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Mourning With Those Who Mourn; Via Gifts of Comfort

 While working in a funeral home when I was younger, I was amazed at the amount of money spent on flowers and plants...and that so many were left behind or discarded after the funerals ended. So beautiful, but seemed so wasteful.

I avowed to be more creative when it was my turn to send condolences, buI I too have spent thousands of dollars over the years on flowers when someone has passed. Sometimes there was an option to donate to a cause, but I still wanted to send something else if I was close to those grieving. The options were sparse, and was disappointed in myself each time I spent $100 on a flower arrangement that would be tossed in a couple days. This is the EXACT reason I created a special gift collection for this. 

While beautiful, if flowers are taken home after the funeral, they require some work and may trigger more grief. Changing water, clearing away wilted pieces, and eventually disposing of the flower remains is a process that keeps the funeral experience in mind. I remember when the rose from my Grandma’s casket spray dropped its last petal, I cried. My grandma died, and then the pretty rose died too!  I should have looked into having it professionally preserved. 

Sending plants instead is a great alternative, but again, they require maintenance, which may be too much to ask of the bereaved early on. There’s also the chance of the wrong plant being sent....I once ordered a Peace Lily to a funeral, and a Lucky Bamboo was what arrived. I was mortified...!!!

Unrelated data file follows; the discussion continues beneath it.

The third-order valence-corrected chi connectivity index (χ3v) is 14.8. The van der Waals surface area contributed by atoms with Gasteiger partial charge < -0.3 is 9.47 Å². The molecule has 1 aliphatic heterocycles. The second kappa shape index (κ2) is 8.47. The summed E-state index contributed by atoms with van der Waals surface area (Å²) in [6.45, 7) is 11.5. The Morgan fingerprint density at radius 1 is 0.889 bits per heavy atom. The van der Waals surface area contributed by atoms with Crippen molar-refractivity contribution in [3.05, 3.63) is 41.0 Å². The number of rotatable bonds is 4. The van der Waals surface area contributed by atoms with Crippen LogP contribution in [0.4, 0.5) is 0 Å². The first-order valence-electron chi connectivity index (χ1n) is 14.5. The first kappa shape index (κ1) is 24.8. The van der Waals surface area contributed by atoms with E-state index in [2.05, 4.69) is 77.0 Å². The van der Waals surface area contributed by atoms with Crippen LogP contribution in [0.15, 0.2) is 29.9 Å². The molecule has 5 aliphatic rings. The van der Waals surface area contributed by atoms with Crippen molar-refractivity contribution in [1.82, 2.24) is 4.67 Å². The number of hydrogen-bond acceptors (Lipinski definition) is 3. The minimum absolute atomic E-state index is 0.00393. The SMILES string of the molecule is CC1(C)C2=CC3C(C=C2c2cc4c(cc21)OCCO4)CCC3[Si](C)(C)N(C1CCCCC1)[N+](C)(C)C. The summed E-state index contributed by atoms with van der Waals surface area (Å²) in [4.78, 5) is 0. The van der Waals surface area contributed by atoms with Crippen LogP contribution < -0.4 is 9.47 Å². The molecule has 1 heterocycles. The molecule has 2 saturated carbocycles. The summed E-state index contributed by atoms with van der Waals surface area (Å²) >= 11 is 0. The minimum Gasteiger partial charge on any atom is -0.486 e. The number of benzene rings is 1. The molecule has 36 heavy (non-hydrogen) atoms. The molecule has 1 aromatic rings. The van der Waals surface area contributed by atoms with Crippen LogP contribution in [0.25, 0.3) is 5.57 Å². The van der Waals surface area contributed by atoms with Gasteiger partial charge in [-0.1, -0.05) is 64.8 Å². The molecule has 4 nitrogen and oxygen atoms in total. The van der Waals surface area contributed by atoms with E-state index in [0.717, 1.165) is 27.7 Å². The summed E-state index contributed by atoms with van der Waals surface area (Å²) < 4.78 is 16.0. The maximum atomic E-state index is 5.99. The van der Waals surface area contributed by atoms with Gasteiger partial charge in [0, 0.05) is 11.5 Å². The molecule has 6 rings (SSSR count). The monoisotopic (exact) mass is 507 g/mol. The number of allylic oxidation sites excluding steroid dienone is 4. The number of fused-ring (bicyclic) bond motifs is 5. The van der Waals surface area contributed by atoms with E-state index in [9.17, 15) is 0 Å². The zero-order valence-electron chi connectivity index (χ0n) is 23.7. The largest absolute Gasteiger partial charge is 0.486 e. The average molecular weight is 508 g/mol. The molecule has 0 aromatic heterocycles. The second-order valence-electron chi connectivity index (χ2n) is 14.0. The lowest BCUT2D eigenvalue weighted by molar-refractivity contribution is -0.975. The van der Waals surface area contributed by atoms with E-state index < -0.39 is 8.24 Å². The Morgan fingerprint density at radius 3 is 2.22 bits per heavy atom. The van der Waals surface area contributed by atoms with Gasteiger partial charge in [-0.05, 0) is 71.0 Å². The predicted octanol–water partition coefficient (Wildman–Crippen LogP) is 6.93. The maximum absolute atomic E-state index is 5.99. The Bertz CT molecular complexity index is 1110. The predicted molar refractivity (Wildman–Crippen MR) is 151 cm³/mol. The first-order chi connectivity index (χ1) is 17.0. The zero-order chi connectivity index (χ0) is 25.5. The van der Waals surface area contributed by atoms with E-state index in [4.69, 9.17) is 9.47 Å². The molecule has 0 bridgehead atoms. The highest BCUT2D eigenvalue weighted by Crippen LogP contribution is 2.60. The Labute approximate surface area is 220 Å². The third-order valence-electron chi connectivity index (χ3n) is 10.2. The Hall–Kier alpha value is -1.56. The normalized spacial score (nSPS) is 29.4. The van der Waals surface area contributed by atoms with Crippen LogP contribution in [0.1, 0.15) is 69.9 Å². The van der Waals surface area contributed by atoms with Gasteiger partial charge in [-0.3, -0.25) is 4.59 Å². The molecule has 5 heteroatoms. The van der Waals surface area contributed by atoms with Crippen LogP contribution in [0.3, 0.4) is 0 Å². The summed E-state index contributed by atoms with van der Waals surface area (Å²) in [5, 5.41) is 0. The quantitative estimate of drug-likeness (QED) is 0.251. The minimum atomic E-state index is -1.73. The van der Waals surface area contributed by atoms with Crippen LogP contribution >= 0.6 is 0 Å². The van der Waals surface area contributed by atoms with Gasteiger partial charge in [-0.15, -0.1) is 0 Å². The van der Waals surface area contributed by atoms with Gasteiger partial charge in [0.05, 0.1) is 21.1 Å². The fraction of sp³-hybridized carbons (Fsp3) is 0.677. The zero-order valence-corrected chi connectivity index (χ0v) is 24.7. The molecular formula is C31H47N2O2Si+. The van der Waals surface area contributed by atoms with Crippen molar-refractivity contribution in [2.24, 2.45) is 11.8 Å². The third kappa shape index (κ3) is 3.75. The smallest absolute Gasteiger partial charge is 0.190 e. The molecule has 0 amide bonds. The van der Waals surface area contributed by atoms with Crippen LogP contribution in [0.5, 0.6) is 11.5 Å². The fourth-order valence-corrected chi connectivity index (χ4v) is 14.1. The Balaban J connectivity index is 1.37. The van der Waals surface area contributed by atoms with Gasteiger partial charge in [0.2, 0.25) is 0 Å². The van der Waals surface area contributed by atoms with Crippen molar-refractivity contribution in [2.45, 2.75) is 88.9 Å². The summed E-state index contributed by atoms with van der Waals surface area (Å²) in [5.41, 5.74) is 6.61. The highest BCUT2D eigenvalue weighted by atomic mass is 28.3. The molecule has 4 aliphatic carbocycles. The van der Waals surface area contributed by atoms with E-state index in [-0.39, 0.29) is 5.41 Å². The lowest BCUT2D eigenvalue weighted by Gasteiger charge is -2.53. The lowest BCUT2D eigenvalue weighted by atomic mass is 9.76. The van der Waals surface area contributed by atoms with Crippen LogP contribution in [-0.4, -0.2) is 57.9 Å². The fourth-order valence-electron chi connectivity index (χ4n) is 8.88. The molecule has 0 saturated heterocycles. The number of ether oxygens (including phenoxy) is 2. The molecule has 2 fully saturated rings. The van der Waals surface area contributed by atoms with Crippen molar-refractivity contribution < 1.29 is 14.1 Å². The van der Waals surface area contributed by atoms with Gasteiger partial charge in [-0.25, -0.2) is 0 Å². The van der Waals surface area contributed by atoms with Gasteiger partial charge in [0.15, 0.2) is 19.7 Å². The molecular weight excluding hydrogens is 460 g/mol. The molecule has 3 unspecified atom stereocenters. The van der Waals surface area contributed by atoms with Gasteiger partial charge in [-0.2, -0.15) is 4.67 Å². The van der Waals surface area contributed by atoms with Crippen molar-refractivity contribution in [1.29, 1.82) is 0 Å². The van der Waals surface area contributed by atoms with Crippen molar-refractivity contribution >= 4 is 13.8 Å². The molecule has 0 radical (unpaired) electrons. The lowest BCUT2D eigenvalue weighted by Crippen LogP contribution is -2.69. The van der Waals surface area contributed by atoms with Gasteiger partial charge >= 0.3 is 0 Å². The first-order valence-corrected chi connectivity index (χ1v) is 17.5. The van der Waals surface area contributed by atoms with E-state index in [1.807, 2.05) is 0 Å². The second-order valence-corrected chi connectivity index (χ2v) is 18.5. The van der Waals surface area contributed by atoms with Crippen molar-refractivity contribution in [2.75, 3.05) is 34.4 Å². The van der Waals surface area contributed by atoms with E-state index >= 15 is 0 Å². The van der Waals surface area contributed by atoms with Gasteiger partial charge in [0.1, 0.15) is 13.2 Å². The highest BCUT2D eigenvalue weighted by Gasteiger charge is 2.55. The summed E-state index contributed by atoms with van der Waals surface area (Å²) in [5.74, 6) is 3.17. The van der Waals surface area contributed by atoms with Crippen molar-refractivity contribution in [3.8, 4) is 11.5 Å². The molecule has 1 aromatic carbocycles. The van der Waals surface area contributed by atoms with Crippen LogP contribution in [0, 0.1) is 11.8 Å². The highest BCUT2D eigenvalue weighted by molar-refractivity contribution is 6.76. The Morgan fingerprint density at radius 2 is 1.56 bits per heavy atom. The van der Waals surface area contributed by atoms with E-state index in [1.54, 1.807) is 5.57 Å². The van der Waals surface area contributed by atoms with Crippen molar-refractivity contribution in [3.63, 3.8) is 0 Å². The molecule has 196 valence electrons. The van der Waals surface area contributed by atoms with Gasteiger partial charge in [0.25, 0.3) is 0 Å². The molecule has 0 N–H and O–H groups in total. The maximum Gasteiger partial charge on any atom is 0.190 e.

Other gift trinkets can become overwhelming in number, and tend to become dust collectors in their own depressive vignettes....or they are put away and forgotten. I’d suggest saving those things for someone whose taste you know extremely well....if they love Willow Tree figures, stick with those. If they have a garden, a personalized garden stone might be nice. Do they have a collection of some sort?  Help them add to it with a sentimental piece in kind. Otherwise, steer clear of knickknacks, and opt for a lovely journal, as this can be kept and used daily. 

If you love the idea of plants and flowers, something like a selfwatering plant kit can be put away until the recipient is ready to tend to it. It sends the same sentiment as flowers or plants, without all the negatives. Instead of sending cut flowers that won’t last, you are sending something that is life giving!